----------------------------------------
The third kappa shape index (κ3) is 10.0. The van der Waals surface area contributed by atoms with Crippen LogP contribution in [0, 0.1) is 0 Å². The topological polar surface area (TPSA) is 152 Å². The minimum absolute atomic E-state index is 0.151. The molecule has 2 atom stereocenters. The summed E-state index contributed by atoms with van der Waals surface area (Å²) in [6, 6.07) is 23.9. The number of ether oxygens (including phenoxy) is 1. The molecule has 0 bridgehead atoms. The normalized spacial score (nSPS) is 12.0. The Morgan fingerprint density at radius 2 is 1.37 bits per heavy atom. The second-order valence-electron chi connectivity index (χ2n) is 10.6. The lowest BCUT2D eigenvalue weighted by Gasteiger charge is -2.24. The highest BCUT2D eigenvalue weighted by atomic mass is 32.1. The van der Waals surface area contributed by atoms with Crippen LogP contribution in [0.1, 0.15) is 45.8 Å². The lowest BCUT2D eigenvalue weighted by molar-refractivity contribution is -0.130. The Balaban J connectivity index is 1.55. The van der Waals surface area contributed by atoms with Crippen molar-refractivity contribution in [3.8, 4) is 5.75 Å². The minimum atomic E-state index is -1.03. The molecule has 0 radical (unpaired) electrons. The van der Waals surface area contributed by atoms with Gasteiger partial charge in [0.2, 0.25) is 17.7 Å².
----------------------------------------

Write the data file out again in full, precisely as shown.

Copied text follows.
The third kappa shape index (κ3) is 10.0. The van der Waals surface area contributed by atoms with Crippen LogP contribution in [0, 0.1) is 0 Å². The topological polar surface area (TPSA) is 152 Å². The minimum absolute atomic E-state index is 0.151. The molecule has 2 atom stereocenters. The summed E-state index contributed by atoms with van der Waals surface area (Å²) in [6, 6.07) is 23.9. The number of ether oxygens (including phenoxy) is 1. The molecule has 0 bridgehead atoms. The normalized spacial score (nSPS) is 12.0. The Morgan fingerprint density at radius 2 is 1.37 bits per heavy atom. The second-order valence-electron chi connectivity index (χ2n) is 10.6. The lowest BCUT2D eigenvalue weighted by Gasteiger charge is -2.24. The highest BCUT2D eigenvalue weighted by atomic mass is 32.1. The van der Waals surface area contributed by atoms with Crippen LogP contribution in [0.1, 0.15) is 45.8 Å². The lowest BCUT2D eigenvalue weighted by molar-refractivity contribution is -0.130. The Balaban J connectivity index is 1.55. The van der Waals surface area contributed by atoms with Crippen molar-refractivity contribution in [3.8, 4) is 5.75 Å². The minimum atomic E-state index is -1.03. The molecule has 0 radical (unpaired) electrons. The van der Waals surface area contributed by atoms with Gasteiger partial charge in [0.2, 0.25) is 17.7 Å².